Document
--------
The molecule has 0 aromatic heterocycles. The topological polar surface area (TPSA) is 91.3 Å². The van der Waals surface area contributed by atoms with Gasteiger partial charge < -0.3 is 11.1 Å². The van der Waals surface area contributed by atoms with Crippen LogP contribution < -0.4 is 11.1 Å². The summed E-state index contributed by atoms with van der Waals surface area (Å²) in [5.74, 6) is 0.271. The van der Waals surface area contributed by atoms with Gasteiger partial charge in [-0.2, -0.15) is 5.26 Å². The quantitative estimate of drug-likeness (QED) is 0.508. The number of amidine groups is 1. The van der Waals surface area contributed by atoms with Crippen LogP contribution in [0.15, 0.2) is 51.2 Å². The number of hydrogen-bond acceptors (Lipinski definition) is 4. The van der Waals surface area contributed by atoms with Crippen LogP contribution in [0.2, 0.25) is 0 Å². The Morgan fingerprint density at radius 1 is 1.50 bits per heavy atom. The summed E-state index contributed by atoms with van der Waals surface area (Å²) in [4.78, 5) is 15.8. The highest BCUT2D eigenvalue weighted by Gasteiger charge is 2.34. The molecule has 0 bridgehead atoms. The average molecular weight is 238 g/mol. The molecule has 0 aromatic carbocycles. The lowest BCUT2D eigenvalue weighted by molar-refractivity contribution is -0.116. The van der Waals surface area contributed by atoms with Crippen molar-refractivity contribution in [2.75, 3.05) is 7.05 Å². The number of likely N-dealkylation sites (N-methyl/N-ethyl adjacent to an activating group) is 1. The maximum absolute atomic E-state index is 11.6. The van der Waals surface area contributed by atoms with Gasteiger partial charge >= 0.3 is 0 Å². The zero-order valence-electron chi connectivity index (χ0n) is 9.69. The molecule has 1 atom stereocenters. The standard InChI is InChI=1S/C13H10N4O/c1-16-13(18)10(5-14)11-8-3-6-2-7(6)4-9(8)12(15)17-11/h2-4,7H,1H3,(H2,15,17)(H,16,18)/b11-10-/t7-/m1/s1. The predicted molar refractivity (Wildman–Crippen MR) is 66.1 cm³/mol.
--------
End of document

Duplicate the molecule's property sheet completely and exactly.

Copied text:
The molecule has 0 aromatic heterocycles. The topological polar surface area (TPSA) is 91.3 Å². The van der Waals surface area contributed by atoms with Gasteiger partial charge < -0.3 is 11.1 Å². The van der Waals surface area contributed by atoms with Crippen LogP contribution < -0.4 is 11.1 Å². The summed E-state index contributed by atoms with van der Waals surface area (Å²) in [5.74, 6) is 0.271. The van der Waals surface area contributed by atoms with Gasteiger partial charge in [-0.2, -0.15) is 5.26 Å². The quantitative estimate of drug-likeness (QED) is 0.508. The number of amidine groups is 1. The van der Waals surface area contributed by atoms with Crippen LogP contribution in [0.15, 0.2) is 51.2 Å². The number of hydrogen-bond acceptors (Lipinski definition) is 4. The van der Waals surface area contributed by atoms with Crippen LogP contribution in [0.2, 0.25) is 0 Å². The Morgan fingerprint density at radius 1 is 1.50 bits per heavy atom. The summed E-state index contributed by atoms with van der Waals surface area (Å²) in [4.78, 5) is 15.8. The highest BCUT2D eigenvalue weighted by Gasteiger charge is 2.34. The molecule has 0 bridgehead atoms. The average molecular weight is 238 g/mol. The molecule has 0 aromatic carbocycles. The lowest BCUT2D eigenvalue weighted by molar-refractivity contribution is -0.116. The van der Waals surface area contributed by atoms with Crippen molar-refractivity contribution in [2.75, 3.05) is 7.05 Å². The number of likely N-dealkylation sites (N-methyl/N-ethyl adjacent to an activating group) is 1. The maximum absolute atomic E-state index is 11.6. The van der Waals surface area contributed by atoms with Gasteiger partial charge >= 0.3 is 0 Å². The zero-order valence-electron chi connectivity index (χ0n) is 9.69. The molecule has 1 atom stereocenters. The standard InChI is InChI=1S/C13H10N4O/c1-16-13(18)10(5-14)11-8-3-6-2-7(6)4-9(8)12(15)17-11/h2-4,7H,1H3,(H2,15,17)(H,16,18)/b11-10-/t7-/m1/s1. The predicted molar refractivity (Wildman–Crippen MR) is 66.1 cm³/mol.